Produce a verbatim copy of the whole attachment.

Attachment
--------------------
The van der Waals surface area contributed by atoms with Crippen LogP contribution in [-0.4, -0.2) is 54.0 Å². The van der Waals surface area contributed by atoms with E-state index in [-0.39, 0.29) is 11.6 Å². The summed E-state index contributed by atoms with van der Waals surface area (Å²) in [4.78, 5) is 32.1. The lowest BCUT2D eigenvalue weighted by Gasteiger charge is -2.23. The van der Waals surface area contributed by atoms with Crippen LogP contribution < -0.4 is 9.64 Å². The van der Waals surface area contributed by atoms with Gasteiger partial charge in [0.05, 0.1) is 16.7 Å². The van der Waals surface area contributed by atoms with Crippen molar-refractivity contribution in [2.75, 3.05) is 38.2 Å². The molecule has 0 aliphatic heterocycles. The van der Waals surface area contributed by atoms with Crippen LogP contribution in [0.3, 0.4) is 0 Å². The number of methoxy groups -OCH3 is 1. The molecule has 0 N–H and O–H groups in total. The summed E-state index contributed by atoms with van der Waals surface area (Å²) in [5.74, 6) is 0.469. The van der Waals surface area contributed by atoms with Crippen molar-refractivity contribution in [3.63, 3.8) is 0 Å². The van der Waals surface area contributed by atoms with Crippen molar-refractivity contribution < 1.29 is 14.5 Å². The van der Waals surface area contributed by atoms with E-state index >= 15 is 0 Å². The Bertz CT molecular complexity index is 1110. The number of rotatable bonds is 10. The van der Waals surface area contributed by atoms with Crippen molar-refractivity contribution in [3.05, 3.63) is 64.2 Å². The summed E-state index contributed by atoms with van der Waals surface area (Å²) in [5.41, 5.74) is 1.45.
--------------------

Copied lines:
The van der Waals surface area contributed by atoms with Crippen LogP contribution in [-0.4, -0.2) is 54.0 Å². The van der Waals surface area contributed by atoms with E-state index in [-0.39, 0.29) is 11.6 Å². The summed E-state index contributed by atoms with van der Waals surface area (Å²) in [4.78, 5) is 32.1. The lowest BCUT2D eigenvalue weighted by Gasteiger charge is -2.23. The van der Waals surface area contributed by atoms with Crippen LogP contribution < -0.4 is 9.64 Å². The van der Waals surface area contributed by atoms with Gasteiger partial charge in [0.05, 0.1) is 16.7 Å². The van der Waals surface area contributed by atoms with Crippen molar-refractivity contribution in [2.75, 3.05) is 38.2 Å². The molecule has 0 aliphatic heterocycles. The van der Waals surface area contributed by atoms with Crippen LogP contribution in [0.3, 0.4) is 0 Å². The number of methoxy groups -OCH3 is 1. The molecule has 0 N–H and O–H groups in total. The summed E-state index contributed by atoms with van der Waals surface area (Å²) in [5.74, 6) is 0.469. The van der Waals surface area contributed by atoms with Crippen molar-refractivity contribution in [3.63, 3.8) is 0 Å². The van der Waals surface area contributed by atoms with Crippen molar-refractivity contribution < 1.29 is 14.5 Å². The van der Waals surface area contributed by atoms with E-state index >= 15 is 0 Å². The Bertz CT molecular complexity index is 1110. The number of rotatable bonds is 10. The van der Waals surface area contributed by atoms with Crippen molar-refractivity contribution in [3.05, 3.63) is 64.2 Å². The summed E-state index contributed by atoms with van der Waals surface area (Å²) in [5.41, 5.74) is 1.45.